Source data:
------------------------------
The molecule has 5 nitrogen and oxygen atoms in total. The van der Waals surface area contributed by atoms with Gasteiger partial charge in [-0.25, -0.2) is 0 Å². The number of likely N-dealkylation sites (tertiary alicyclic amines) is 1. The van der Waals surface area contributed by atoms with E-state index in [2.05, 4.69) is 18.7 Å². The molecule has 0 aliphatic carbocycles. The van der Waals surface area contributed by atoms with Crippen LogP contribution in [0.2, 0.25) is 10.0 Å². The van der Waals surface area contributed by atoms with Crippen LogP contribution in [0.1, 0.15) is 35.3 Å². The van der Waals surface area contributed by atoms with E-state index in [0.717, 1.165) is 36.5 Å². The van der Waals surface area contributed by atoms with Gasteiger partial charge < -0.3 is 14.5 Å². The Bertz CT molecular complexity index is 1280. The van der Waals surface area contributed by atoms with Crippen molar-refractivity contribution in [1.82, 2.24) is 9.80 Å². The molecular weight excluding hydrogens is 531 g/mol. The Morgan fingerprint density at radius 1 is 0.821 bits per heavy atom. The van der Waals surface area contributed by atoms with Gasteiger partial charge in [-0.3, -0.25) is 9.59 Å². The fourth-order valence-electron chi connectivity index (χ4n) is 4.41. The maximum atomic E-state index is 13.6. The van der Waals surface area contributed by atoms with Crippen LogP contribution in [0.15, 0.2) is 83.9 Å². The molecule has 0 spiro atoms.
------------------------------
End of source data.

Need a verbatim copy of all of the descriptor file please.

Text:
The molecule has 5 nitrogen and oxygen atoms in total. The van der Waals surface area contributed by atoms with Gasteiger partial charge in [-0.25, -0.2) is 0 Å². The number of likely N-dealkylation sites (tertiary alicyclic amines) is 1. The van der Waals surface area contributed by atoms with E-state index in [2.05, 4.69) is 18.7 Å². The molecule has 0 aliphatic carbocycles. The van der Waals surface area contributed by atoms with Crippen LogP contribution in [0.2, 0.25) is 10.0 Å². The van der Waals surface area contributed by atoms with Crippen LogP contribution in [0.1, 0.15) is 35.3 Å². The van der Waals surface area contributed by atoms with E-state index in [0.717, 1.165) is 36.5 Å². The van der Waals surface area contributed by atoms with Gasteiger partial charge < -0.3 is 14.5 Å². The Bertz CT molecular complexity index is 1280. The van der Waals surface area contributed by atoms with Crippen molar-refractivity contribution in [1.82, 2.24) is 9.80 Å². The molecular weight excluding hydrogens is 531 g/mol. The Morgan fingerprint density at radius 1 is 0.821 bits per heavy atom. The van der Waals surface area contributed by atoms with Gasteiger partial charge in [-0.3, -0.25) is 9.59 Å². The fourth-order valence-electron chi connectivity index (χ4n) is 4.41. The maximum atomic E-state index is 13.6. The van der Waals surface area contributed by atoms with Crippen LogP contribution in [0.15, 0.2) is 83.9 Å². The molecule has 0 spiro atoms.